ATHENS -– The six days since a shocking telephone call interrupted his vacation in Nashville have been “clearly one of the most difficult times I have been through,” University of Georgia President Michael Adams said Tuesday.
The early morning call last Thursday brought the news of Damon Evans’ arrest in Atlanta on a DUI charge. By the time all the details emerged, Adams said, there was only one possible conclusion: Evans, Georgia’s highly regarded athletics director, had to go.
“The tragedy of all of this is what a terrific job he has done the last six years,” Adams said, speaking publicly about the matter for the first time. “I regret deeply the closure and the kind of closure this relationship had. But, once I learned all the facts, I felt like there was no choice in my role to do what is best for the university.”
Adams, who cut his vacation short and drove home Thursday night, made it clear to Evans in a meeting Friday that he could not remain in the job. Evans offered his resignation Saturday and agreed to a financial settlement Sunday. Tuesday, Adams tried to begin the process of moving Georgia’s dazed athletics program forward.
He appointed Frank Crumley, who was Evans’ executive associate athletics director for finance and administration, to serve as interim athletics director while a search committee seeks a permanent successor to Evans.
Adams said the search will focus, at least initially, on candidates not currently on the Georgia staff. And he said he would not to be surprised if the process takes six to 12 months.
Georgia hardly expected to be in need of an athletics director. Evans was just 34 years old when Adams named him to succeed the legendary Vince Dooley in 2004, and Adams said Tuesday that part of the reason he put Evans in the job was the hope of “a long period of stability.” Just five months ago, Evans signed a new contract that was to keep him in the job until at least 2015.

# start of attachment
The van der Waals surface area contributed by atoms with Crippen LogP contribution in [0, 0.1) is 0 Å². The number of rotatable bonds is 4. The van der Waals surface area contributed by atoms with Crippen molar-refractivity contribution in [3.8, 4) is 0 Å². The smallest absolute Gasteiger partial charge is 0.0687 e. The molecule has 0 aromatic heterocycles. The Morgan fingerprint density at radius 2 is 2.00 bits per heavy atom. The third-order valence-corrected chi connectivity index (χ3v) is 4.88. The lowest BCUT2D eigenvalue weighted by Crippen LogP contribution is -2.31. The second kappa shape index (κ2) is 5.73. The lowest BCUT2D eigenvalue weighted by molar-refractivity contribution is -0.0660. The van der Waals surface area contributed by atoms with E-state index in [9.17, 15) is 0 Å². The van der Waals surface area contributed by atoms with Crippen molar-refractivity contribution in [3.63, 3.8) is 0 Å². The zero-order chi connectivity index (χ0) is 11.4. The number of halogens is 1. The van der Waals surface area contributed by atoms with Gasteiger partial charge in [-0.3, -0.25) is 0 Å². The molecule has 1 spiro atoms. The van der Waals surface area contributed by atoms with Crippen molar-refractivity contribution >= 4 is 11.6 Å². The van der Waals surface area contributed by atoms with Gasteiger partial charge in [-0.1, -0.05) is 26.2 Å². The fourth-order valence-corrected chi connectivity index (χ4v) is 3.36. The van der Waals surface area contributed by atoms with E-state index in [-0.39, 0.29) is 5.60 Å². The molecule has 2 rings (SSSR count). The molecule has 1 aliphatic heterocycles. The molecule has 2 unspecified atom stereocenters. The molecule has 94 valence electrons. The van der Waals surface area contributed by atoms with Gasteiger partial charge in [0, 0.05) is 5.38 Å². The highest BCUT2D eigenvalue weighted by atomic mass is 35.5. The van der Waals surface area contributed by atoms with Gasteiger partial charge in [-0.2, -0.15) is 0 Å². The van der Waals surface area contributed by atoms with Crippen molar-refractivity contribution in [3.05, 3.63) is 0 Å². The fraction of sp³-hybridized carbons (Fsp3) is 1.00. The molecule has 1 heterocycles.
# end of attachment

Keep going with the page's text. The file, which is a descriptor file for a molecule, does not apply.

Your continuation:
But all of that changed after Evans’ DUI arrest and the devastating details contained in the police report, which said Evans had a 28-year-old woman’s red panties between his legs and invoked his position as Georgia’s AD and asked if he could avoid arrest.
Adams was asked Tuesday if such details sealed the decision to oust Evans.
“I would simply say to you it was the totality of this situation and what it said about good judgment or lack of such at this level that led me to my conclusion,” Adams said.
Later, he added: “What troubles me the most is the loss of potential here.”
This episode is the latest high-profile, athletics-related firestorm of Adams’ tenure as UGA president, which dates to 1997. Earlier this decade, major controversies erupted around Adams’ feud with Dooley and an academic scandal involving the men’s basketball program.
Adams spoke Tuesday at one of his regularly scheduled media briefings, which are held monthly from September through May and once during the summer. The briefings typically are held in a small conference room in the Administration Building on north campus and draw a few reporters. This one was moved to a sprawling auditorium at the Georgia Center for Continuining Education on south campus, drawing a large turnout of media members and TV cameras.
“You are all welcome back at any of those monthly press conferences,” Adams said, “but I am not blind to why many of you are here today.”
In fact, every question except one dealt with the Evans arrest and fallout.
Adams was asked if he’d ever before had reason to question Evans’ judgment.